N.C. couple sues Equifax in class-action case filed in Charlotte

Equifax offices in Atlanta are shown in this July 21, 2012, file photo.
Equifax offices in Atlanta are shown in this July 21, 2012, file photo. AP

A North Carolina couple has filed a lawsuit in Charlotte against credit-reporting company Equifax over the firm’s disclosure this month of a hack that potentially exposed highly personal data of millions of Americans.

George Tate and Jeannie Tate, of Rutherford County, say in court documents that they filed the federal class action on behalf of all North Carolina citizens whose information was affected by the breach. The Monday suit says the size of the class totals millions of people who could incur significant out-of-pocket costs, as they obtain credit reports and take other protective measures.

According to an Equifax statement, the company cannot comment on pending litigation. But the firm said it wants “to reassure consumers that we are remaining focused on helping them to navigate this situation and providing the best customer support possible.”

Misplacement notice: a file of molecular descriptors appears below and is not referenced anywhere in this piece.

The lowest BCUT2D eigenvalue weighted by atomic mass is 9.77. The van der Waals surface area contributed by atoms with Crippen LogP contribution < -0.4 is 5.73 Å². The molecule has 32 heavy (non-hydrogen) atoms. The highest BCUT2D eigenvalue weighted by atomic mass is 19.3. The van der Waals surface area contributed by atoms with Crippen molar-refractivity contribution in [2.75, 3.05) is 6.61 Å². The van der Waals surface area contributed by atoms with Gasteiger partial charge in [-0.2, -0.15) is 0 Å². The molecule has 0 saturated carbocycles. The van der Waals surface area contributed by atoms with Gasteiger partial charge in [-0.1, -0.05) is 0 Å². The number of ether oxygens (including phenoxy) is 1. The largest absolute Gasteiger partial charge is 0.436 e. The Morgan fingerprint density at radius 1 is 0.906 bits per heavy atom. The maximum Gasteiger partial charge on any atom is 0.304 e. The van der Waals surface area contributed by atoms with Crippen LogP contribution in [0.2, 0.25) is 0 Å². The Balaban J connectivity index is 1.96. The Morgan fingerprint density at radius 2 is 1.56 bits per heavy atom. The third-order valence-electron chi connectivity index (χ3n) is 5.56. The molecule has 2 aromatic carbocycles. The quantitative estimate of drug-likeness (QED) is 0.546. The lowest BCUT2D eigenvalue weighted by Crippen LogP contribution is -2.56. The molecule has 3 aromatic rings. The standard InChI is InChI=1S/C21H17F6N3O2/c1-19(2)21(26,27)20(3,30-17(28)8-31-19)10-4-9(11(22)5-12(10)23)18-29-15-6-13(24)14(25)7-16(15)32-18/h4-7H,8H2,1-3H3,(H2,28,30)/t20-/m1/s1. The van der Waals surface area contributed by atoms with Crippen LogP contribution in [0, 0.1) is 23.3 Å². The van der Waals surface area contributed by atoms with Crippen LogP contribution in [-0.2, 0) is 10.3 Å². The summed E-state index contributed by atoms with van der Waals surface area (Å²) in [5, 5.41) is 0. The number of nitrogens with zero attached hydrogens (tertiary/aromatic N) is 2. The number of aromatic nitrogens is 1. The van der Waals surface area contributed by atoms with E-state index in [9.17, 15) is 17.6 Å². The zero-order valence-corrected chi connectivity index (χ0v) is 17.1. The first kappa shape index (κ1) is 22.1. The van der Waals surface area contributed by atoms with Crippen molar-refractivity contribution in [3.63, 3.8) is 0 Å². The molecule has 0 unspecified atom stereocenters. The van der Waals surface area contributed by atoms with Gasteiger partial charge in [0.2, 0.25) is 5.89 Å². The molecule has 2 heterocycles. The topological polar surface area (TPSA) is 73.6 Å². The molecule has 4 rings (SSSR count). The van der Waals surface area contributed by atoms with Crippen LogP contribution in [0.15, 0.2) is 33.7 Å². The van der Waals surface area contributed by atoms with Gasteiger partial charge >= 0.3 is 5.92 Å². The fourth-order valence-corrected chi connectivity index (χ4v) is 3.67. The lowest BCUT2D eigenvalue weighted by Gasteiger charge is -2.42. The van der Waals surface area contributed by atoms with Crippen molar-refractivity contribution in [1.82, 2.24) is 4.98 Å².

Atlanta-based Equifax has been reeling since its Sept. 7 disclosure that hackers obtained access to company data, potentially compromising information of about 143 million U.S. consumers. Social Security numbers, birth dates, addresses and driver’s license numbers are among the data involved, in what’s become one of the largest data breaches of recent years.

In their suit, the Tates say the class as a whole has been damaged in an amount exceeding $5 million. In addition to costs associated with protecting and repairing their financial security, class members have been exposed to “substantial” risk of identity theft and other harm, the suit says.

Attorneys for the Tates could not be reached for comment.

Last week, North Carolina Attorney General Josh Stein said in a statement that the breach exposed personal data of nearly 5 million North Carolinians.

Equifax, one of the country’s three major credit reporting firms, has faced withering criticism over the breach, which has sparked state and federal scrutiny. Friday, the company announced the retirement of two top executives: its chief information officer and chief security officer.

Bloomberg, citing people familiar with the matter, reported Monday the U.S. Justice Department has opened a criminal investigation into whether top officials at Equifax violated insider trading laws when they sold stock before the company disclosed it had been hacked.

Deon Roberts: 704-358-5248, @DeonERoberts